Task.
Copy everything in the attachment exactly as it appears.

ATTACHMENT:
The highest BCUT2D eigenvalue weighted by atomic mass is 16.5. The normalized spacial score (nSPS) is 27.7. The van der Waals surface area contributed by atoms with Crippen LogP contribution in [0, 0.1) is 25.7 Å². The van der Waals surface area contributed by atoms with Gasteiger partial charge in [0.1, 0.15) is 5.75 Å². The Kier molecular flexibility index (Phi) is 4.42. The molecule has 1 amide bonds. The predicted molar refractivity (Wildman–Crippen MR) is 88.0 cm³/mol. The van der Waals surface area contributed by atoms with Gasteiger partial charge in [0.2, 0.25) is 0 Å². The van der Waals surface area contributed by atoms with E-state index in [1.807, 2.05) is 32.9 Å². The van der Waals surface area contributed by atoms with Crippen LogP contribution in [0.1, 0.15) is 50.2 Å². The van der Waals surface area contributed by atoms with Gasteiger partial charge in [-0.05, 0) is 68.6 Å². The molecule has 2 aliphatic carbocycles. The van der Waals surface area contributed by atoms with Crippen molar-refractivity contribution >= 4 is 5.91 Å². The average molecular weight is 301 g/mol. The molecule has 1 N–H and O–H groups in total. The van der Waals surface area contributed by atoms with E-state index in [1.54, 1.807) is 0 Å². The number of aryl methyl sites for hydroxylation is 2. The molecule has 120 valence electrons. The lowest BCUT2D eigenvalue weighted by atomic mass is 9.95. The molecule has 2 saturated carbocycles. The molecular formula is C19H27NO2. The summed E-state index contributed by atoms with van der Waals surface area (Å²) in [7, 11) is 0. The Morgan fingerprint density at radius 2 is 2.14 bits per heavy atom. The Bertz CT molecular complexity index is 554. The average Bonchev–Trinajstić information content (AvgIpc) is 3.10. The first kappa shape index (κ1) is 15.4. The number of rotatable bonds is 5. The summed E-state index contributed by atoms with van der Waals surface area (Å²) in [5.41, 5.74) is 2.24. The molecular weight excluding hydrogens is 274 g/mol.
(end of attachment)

The highest BCUT2D eigenvalue weighted by atomic mass is 16.5. The normalized spacial score (nSPS) is 27.7. The van der Waals surface area contributed by atoms with Crippen LogP contribution in [0, 0.1) is 25.7 Å². The van der Waals surface area contributed by atoms with Gasteiger partial charge in [0.1, 0.15) is 5.75 Å². The Kier molecular flexibility index (Phi) is 4.42. The molecule has 1 amide bonds. The predicted molar refractivity (Wildman–Crippen MR) is 88.0 cm³/mol. The van der Waals surface area contributed by atoms with Gasteiger partial charge in [0.2, 0.25) is 0 Å². The van der Waals surface area contributed by atoms with E-state index in [1.807, 2.05) is 32.9 Å². The van der Waals surface area contributed by atoms with Crippen LogP contribution in [0.1, 0.15) is 50.2 Å². The van der Waals surface area contributed by atoms with Gasteiger partial charge in [-0.05, 0) is 68.6 Å². The molecule has 2 aliphatic carbocycles. The van der Waals surface area contributed by atoms with Crippen molar-refractivity contribution >= 4 is 5.91 Å². The average molecular weight is 301 g/mol. The molecule has 1 N–H and O–H groups in total. The van der Waals surface area contributed by atoms with E-state index in [1.54, 1.807) is 0 Å². The number of aryl methyl sites for hydroxylation is 2. The molecule has 120 valence electrons. The lowest BCUT2D eigenvalue weighted by atomic mass is 9.95. The molecule has 2 saturated carbocycles. The molecular formula is C19H27NO2. The summed E-state index contributed by atoms with van der Waals surface area (Å²) in [7, 11) is 0. The Morgan fingerprint density at radius 2 is 2.14 bits per heavy atom. The Bertz CT molecular complexity index is 554. The average Bonchev–Trinajstić information content (AvgIpc) is 3.10. The first kappa shape index (κ1) is 15.4. The number of rotatable bonds is 5. The summed E-state index contributed by atoms with van der Waals surface area (Å²) in [5.41, 5.74) is 2.24. The molecular weight excluding hydrogens is 274 g/mol.